United’s passenger-dragging scandal is a rallying cry for flyers fed up with an unjust system

United CEO Oscar “re-accomodate” Munoz.
United CEO Oscar “re-accomodate” Munoz.
Image: Reuters/Lucas Jackson
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It’s Day Two of “re-accommodation-gate,” and the world’s fury at United Airlines shows no signs of abating.

The video of a man who refused to give up his seat on an overbooked United plane being violently removed by airport security has quickly gone from viral video to comedic meme. In China, where United has a major presence, social media users accused the airline of racism in its treatment of the Asian-American passenger. (He has since been identified as a Vietnamese-American doctor named David Dao.)

Some have posted photos of cut-up United credit cards. And check out the new reviews for the airline’s recently updated app:

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But the debate about the incident has gone far beyond United’s culpability in Dao’s violent deplaning, and has many people taking a harsh look at the airline industry itself.

Unfriendly skies

The airlines’ increasingly callous attitudes toward their customers—especially the ones in coach—are a direct result of diminished competition in the United States.

The US is dominated by only four carriers—American, Delta, United, and Southwest control 80% of seats—and travelers have few competitive options for a given route. That means there’s little incentive to prioritize customer service, especially for the non-business travelers who only provide a fraction of the industry’s profits.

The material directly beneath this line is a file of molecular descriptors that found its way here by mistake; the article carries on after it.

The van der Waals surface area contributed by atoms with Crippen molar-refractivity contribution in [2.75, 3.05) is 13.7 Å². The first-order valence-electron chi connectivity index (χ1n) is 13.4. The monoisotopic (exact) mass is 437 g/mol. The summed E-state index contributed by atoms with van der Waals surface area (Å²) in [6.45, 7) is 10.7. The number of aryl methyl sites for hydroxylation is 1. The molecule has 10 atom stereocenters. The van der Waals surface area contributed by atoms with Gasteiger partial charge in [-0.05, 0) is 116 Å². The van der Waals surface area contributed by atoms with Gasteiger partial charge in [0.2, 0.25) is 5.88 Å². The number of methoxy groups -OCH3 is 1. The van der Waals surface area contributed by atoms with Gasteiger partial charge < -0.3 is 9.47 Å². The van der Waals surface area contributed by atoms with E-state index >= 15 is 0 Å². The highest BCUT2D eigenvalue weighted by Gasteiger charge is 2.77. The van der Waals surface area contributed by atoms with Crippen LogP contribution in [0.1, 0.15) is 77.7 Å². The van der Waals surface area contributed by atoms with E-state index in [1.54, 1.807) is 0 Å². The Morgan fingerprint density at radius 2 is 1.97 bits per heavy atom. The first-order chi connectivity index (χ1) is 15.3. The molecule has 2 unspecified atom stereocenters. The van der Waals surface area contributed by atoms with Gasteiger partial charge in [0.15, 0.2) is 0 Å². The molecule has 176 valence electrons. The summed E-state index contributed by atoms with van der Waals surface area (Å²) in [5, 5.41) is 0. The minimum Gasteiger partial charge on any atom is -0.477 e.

If you don’t like your locally dominant carrier, good luck with that—what are you going to do, flap your arms? Bloomberg’s Matt Levine paraphrased United’s ham-handed PR response as: “whatever, we are an airline, you will come crawling back.”

“Along with cable companies, airlines are the top-of-mind paragon for industries that seem to get worse for consumers as they become more heavily concentrated,” wrote the Atlantic’s Derek Thompson.

The law on their side

US aviation regulations also make it illegal to disobey a flight attendant—for any reason.

The law predates the 9/11 attacks: “No person may assault, threaten, intimidate, or interfere with a crewmember in the performance of the crewmember’s duties aboard an aircraft being operated.” A 2016 court ruling reaffirmed airlines’ right to “prohibit passengers from non-violently interfering with crewmember duties.”

If a flight attendant gives an order—”Sir, I need you to get off the plane”—and you say no, then you’ve interfered with with a crew member’s duties.

Violating the FAA regulation carries civil, not criminal penalties, but it’s what gave United the legal grounds to haul away David Dao.

Enforcing policy

The end result is an industry that can make cold-blooded financial decisions—such as selling the same seat twice—and then call in the police on its own paying customers, using physical violence if necessary.

“We have given airlines authority backed up with the tools of law enforcement to handle business matters with the subtlety of a bludgeon,” the frequent flyer blog One Mile at a Time pointed out.

United shares, after edging slightly higher on Monday, plunged more than 4% on Tuesday as investors began to digest the colossal public relations disaster—one that was foreseeable as the direct result of the industry’s maximum-efficiency, empathy-free business practices.